Author Archives: Robin Helm

About Robin Helm

Robin Helm has published all three volumes of The Guardian Trilogy: Guardian, SoulFire, and Legacy. She also recently published the Yours by Design Series: Accidentally Yours, Sincerely Yours, and Forever Yours. She and her husband have two adult daughters, two sons-in-law, two granddaughters, and a Yorkie Poo named Toby.

Austen Men I Have Known

Austen Men Are Real.

Writers borrow from their own lives when they construct their characters and circumstances. I am at my most realistic when I insert a scene or person from my own life into the story, for I can feel the emotions and describe the events very well, especially if I was experiencing strong feelings when I lived it.

Austen men

Yesterday, I was thinking of that and of the very different Darcys Laura Hile and I have written. Her Darcys are playful. They banter with cheerful Elizabeth. My Darcys are kind and courteous, but they brood. They’re moody, and Elizabeth is by turns angry, sad, happy – she’s all over the place. Like me.

I have been told that I’m dramatic. I might be.

Anyhow, I now realize that I’ve combined Austen’s characters with bits and pieces of people I’ve known throughout my life. As I processed that epiphany, I began to think of the men (and boys) I’ve known and how bits and pieces of them have made it into my characters. I knew all of them well. Some of them were classmates, some were casual dates, some were/are friends or relatives, some were boyfriends, and one is my husband.

In fact, I have known all of the Austen men. Let that sink in. I was able to think through Austen’s characters and select the man I know/knew who fit that character. I knew Darcys, Bingleys, Hursts, Wickhams, Collinses, Edwards, Toms, Brandons, Wentworths, Tilneys, Knightleys, Churchills, Mr. Bennets, – all of them.

My first boyfriend was definitely a Bingley – sweet, kind, cheerful, well-liked, lovable, unfailingly polite, popular, and courteous. I dated him for three years and never heard a cross word from him, though I’m certain he heard a few from me. Unlike Austen’s Bingley, he was very intelligent and spiritual. I think that’s why my Bingleys are always smarter and more capable than the Austen original.

Is there a Bingley in your past?

For the next few months, I plan to trace Austen’s characters, male and female (yes, I knew those, too) through my life. Please feel free to join me.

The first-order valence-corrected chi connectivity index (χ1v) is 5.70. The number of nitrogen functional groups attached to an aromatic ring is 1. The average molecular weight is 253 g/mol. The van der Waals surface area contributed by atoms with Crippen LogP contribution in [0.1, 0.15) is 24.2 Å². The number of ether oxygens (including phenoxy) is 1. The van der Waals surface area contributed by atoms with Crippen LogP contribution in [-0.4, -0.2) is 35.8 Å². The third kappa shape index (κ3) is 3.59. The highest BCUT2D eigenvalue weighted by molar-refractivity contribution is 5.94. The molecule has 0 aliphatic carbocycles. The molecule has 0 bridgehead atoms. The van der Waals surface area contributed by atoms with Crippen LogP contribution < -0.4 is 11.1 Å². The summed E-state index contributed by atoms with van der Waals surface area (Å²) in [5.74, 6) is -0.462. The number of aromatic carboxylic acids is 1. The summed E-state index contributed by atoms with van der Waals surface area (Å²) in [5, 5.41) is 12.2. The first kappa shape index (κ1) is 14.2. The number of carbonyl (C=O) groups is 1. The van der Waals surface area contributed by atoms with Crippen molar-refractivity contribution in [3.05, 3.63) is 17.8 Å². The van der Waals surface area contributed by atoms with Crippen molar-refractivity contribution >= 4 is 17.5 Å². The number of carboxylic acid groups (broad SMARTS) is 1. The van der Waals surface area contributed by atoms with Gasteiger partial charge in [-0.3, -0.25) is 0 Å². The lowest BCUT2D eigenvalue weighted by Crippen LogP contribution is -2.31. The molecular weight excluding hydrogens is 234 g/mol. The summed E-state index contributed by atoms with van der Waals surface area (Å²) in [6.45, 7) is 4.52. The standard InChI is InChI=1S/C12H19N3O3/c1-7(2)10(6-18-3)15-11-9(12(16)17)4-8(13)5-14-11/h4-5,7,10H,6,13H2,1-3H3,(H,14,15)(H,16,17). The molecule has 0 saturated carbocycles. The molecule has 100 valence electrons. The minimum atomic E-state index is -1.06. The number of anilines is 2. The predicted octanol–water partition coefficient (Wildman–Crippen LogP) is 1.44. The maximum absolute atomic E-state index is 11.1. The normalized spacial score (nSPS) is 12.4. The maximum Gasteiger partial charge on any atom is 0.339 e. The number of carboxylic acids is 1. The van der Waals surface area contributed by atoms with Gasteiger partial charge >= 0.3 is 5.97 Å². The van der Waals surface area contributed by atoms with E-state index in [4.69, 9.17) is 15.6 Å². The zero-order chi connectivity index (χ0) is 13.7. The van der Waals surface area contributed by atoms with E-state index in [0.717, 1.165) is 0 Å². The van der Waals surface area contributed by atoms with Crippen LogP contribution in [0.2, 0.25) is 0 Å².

Learning Curves

and Earning Curves.

Curves2 About a month ago, I decided that eating right and losing weight wasn’t enough to make me healthy, so I started doing something I haven’t done in at least twenty-five years.

I started working out regularly. Five days a week. Yes, you read that right. Robin, the queen of avoiding exercise, is paying to work out.Curves3

That’s one of my cute little coaches checking out my progress at the laptop. (Curves has machines that spy on you and report back to the coaches. Very 1984.) I want to look like her. Can they make me lose about forty years?

My workouts take between 45 and 50 minutes and consist of 30 seconds on each machine, 30 seconds of aerobic motion between machines, and stretches. I do the entire circle twice, and all the major muscle groups are involved. The final machine tells me my workout is over by flashing “END.” How’s that for propping up a weak short-term memory?

CurvesHere are my results from Thursday. Green dots are great, yellow dots are okay but not great, and red dots are BAD. (Sort of like the colors on traffic lights, but I digress.)

And now for the life lessons.

  1. I have to pay for workouts to be properly motivated to do them. It’s just like everything else. We don’t usually fully appreciate anything that has cost us nothing.
  2. Most of the time, lack of progress is my own fault. My first two weeks of working out, I made very little headway. I wasn’t sore afterwards, and I didn’t sweat. At first, I thought the machines were too easy, but then I realized maybe, just maybe, the problem was me. I started pushing harder for range of motion and more reps. Guess what? I had no trouble working up a sweat, and I was plenty sore. It wasn’t the machines. IT WAS ME. Just like in every other aspect of life, when I have a difficulty, I should examine myself first.